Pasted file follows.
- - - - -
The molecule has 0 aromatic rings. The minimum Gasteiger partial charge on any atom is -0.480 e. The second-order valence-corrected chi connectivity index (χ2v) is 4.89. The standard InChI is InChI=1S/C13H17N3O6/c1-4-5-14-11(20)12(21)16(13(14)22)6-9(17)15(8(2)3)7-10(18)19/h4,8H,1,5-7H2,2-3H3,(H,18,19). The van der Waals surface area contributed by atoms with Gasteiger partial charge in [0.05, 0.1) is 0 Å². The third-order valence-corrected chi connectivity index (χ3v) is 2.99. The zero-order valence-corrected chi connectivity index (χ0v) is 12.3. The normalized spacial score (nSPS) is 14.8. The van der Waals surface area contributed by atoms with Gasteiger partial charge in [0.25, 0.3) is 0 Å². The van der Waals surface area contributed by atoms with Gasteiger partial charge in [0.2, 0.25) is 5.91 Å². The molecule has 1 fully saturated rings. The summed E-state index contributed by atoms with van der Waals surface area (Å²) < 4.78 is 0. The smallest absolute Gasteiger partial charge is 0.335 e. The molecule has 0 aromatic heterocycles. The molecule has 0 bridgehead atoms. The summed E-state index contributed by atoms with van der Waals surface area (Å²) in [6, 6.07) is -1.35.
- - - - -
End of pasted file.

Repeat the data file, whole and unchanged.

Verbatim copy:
The molecule has 0 aromatic rings. The minimum Gasteiger partial charge on any atom is -0.480 e. The second-order valence-corrected chi connectivity index (χ2v) is 4.89. The standard InChI is InChI=1S/C13H17N3O6/c1-4-5-14-11(20)12(21)16(13(14)22)6-9(17)15(8(2)3)7-10(18)19/h4,8H,1,5-7H2,2-3H3,(H,18,19). The van der Waals surface area contributed by atoms with Gasteiger partial charge in [0.05, 0.1) is 0 Å². The third-order valence-corrected chi connectivity index (χ3v) is 2.99. The zero-order valence-corrected chi connectivity index (χ0v) is 12.3. The normalized spacial score (nSPS) is 14.8. The van der Waals surface area contributed by atoms with Gasteiger partial charge in [0.25, 0.3) is 0 Å². The van der Waals surface area contributed by atoms with Gasteiger partial charge in [0.2, 0.25) is 5.91 Å². The molecule has 1 fully saturated rings. The summed E-state index contributed by atoms with van der Waals surface area (Å²) < 4.78 is 0. The smallest absolute Gasteiger partial charge is 0.335 e. The molecule has 0 aromatic heterocycles. The molecule has 0 bridgehead atoms. The summed E-state index contributed by atoms with van der Waals surface area (Å²) in [6, 6.07) is -1.35.